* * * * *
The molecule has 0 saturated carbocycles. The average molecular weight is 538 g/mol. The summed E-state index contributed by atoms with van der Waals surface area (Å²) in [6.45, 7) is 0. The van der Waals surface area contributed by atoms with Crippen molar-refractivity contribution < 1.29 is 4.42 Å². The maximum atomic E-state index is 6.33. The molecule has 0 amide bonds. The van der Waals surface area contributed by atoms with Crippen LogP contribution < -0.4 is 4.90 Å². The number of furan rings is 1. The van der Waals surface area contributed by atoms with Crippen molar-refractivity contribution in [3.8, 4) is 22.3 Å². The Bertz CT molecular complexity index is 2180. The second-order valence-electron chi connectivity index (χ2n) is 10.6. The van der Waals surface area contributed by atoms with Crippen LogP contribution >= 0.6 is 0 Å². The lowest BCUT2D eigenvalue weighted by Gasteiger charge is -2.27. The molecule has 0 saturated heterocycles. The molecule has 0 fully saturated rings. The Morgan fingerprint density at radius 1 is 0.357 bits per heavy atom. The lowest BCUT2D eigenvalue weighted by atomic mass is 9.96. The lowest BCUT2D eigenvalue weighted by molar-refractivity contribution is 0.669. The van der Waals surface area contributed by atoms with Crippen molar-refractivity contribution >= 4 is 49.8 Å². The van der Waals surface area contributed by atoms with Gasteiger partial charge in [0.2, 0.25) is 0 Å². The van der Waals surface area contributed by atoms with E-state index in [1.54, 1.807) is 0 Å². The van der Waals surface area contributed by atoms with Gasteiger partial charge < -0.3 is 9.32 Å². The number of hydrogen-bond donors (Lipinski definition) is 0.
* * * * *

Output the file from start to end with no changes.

The molecule has 0 saturated carbocycles. The average molecular weight is 538 g/mol. The summed E-state index contributed by atoms with van der Waals surface area (Å²) in [6.45, 7) is 0. The van der Waals surface area contributed by atoms with Crippen molar-refractivity contribution < 1.29 is 4.42 Å². The maximum atomic E-state index is 6.33. The molecule has 0 amide bonds. The van der Waals surface area contributed by atoms with Crippen LogP contribution < -0.4 is 4.90 Å². The number of furan rings is 1. The van der Waals surface area contributed by atoms with Crippen molar-refractivity contribution in [3.8, 4) is 22.3 Å². The Bertz CT molecular complexity index is 2180. The second-order valence-electron chi connectivity index (χ2n) is 10.6. The van der Waals surface area contributed by atoms with Crippen LogP contribution >= 0.6 is 0 Å². The lowest BCUT2D eigenvalue weighted by Gasteiger charge is -2.27. The molecule has 0 saturated heterocycles. The molecule has 0 fully saturated rings. The Morgan fingerprint density at radius 1 is 0.357 bits per heavy atom. The lowest BCUT2D eigenvalue weighted by atomic mass is 9.96. The lowest BCUT2D eigenvalue weighted by molar-refractivity contribution is 0.669. The van der Waals surface area contributed by atoms with Crippen molar-refractivity contribution >= 4 is 49.8 Å². The van der Waals surface area contributed by atoms with Gasteiger partial charge in [0.2, 0.25) is 0 Å². The van der Waals surface area contributed by atoms with E-state index in [1.54, 1.807) is 0 Å². The van der Waals surface area contributed by atoms with Gasteiger partial charge < -0.3 is 9.32 Å². The number of hydrogen-bond donors (Lipinski definition) is 0.